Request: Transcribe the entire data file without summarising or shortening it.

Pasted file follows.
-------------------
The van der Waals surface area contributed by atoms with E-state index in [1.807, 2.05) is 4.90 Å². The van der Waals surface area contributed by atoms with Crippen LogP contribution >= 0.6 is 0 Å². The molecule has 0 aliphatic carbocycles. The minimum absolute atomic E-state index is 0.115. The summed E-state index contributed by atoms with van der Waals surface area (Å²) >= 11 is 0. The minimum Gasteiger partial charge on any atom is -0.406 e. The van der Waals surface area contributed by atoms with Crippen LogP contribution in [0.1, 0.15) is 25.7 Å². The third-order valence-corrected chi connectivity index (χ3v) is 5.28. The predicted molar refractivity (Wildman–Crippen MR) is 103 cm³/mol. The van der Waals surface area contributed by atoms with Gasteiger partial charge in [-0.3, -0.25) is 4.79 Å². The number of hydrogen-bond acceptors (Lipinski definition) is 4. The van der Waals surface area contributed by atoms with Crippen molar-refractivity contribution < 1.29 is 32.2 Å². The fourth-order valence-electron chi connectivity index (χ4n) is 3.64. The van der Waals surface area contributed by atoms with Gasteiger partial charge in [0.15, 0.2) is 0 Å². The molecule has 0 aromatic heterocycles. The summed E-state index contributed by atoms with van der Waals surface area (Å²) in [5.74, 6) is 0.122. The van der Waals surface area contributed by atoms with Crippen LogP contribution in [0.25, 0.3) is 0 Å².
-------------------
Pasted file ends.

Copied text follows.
The van der Waals surface area contributed by atoms with E-state index in [1.807, 2.05) is 4.90 Å². The van der Waals surface area contributed by atoms with Crippen LogP contribution >= 0.6 is 0 Å². The molecule has 0 aliphatic carbocycles. The minimum absolute atomic E-state index is 0.115. The summed E-state index contributed by atoms with van der Waals surface area (Å²) >= 11 is 0. The minimum Gasteiger partial charge on any atom is -0.406 e. The van der Waals surface area contributed by atoms with Crippen LogP contribution in [0.1, 0.15) is 25.7 Å². The third-order valence-corrected chi connectivity index (χ3v) is 5.28. The predicted molar refractivity (Wildman–Crippen MR) is 103 cm³/mol. The van der Waals surface area contributed by atoms with Gasteiger partial charge in [-0.3, -0.25) is 4.79 Å². The number of hydrogen-bond acceptors (Lipinski definition) is 4. The van der Waals surface area contributed by atoms with Crippen molar-refractivity contribution < 1.29 is 32.2 Å². The fourth-order valence-electron chi connectivity index (χ4n) is 3.64. The van der Waals surface area contributed by atoms with Gasteiger partial charge in [0.15, 0.2) is 0 Å². The molecule has 0 aromatic heterocycles. The summed E-state index contributed by atoms with van der Waals surface area (Å²) in [5.74, 6) is 0.122. The van der Waals surface area contributed by atoms with Crippen LogP contribution in [0.25, 0.3) is 0 Å².